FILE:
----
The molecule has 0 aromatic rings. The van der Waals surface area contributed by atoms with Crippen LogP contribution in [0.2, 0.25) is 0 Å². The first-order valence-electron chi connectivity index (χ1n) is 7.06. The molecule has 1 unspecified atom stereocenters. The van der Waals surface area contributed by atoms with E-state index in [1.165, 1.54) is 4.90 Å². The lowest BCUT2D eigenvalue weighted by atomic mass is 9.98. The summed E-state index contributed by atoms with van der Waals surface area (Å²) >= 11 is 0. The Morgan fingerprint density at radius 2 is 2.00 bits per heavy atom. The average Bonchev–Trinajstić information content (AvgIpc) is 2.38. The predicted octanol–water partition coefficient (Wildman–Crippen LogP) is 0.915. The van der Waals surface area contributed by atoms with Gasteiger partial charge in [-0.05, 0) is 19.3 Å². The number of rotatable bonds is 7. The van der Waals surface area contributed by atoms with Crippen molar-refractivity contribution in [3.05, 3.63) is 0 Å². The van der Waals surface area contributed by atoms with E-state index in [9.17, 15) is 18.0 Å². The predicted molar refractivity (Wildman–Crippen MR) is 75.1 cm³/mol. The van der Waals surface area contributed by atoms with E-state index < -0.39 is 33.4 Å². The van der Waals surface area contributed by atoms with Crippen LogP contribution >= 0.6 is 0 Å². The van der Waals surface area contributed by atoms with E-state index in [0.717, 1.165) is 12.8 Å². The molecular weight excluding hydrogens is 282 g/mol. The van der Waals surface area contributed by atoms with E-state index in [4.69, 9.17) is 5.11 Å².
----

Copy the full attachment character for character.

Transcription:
The molecule has 0 aromatic rings. The van der Waals surface area contributed by atoms with Crippen LogP contribution in [0.2, 0.25) is 0 Å². The first-order valence-electron chi connectivity index (χ1n) is 7.06. The molecule has 1 unspecified atom stereocenters. The van der Waals surface area contributed by atoms with E-state index in [1.165, 1.54) is 4.90 Å². The lowest BCUT2D eigenvalue weighted by atomic mass is 9.98. The summed E-state index contributed by atoms with van der Waals surface area (Å²) >= 11 is 0. The Morgan fingerprint density at radius 2 is 2.00 bits per heavy atom. The average Bonchev–Trinajstić information content (AvgIpc) is 2.38. The predicted octanol–water partition coefficient (Wildman–Crippen LogP) is 0.915. The van der Waals surface area contributed by atoms with Gasteiger partial charge in [-0.05, 0) is 19.3 Å². The number of rotatable bonds is 7. The van der Waals surface area contributed by atoms with Crippen molar-refractivity contribution in [3.05, 3.63) is 0 Å². The van der Waals surface area contributed by atoms with E-state index in [9.17, 15) is 18.0 Å². The predicted molar refractivity (Wildman–Crippen MR) is 75.1 cm³/mol. The van der Waals surface area contributed by atoms with E-state index < -0.39 is 33.4 Å². The van der Waals surface area contributed by atoms with Crippen LogP contribution >= 0.6 is 0 Å². The van der Waals surface area contributed by atoms with E-state index in [0.717, 1.165) is 12.8 Å². The molecular weight excluding hydrogens is 282 g/mol. The van der Waals surface area contributed by atoms with E-state index in [4.69, 9.17) is 5.11 Å².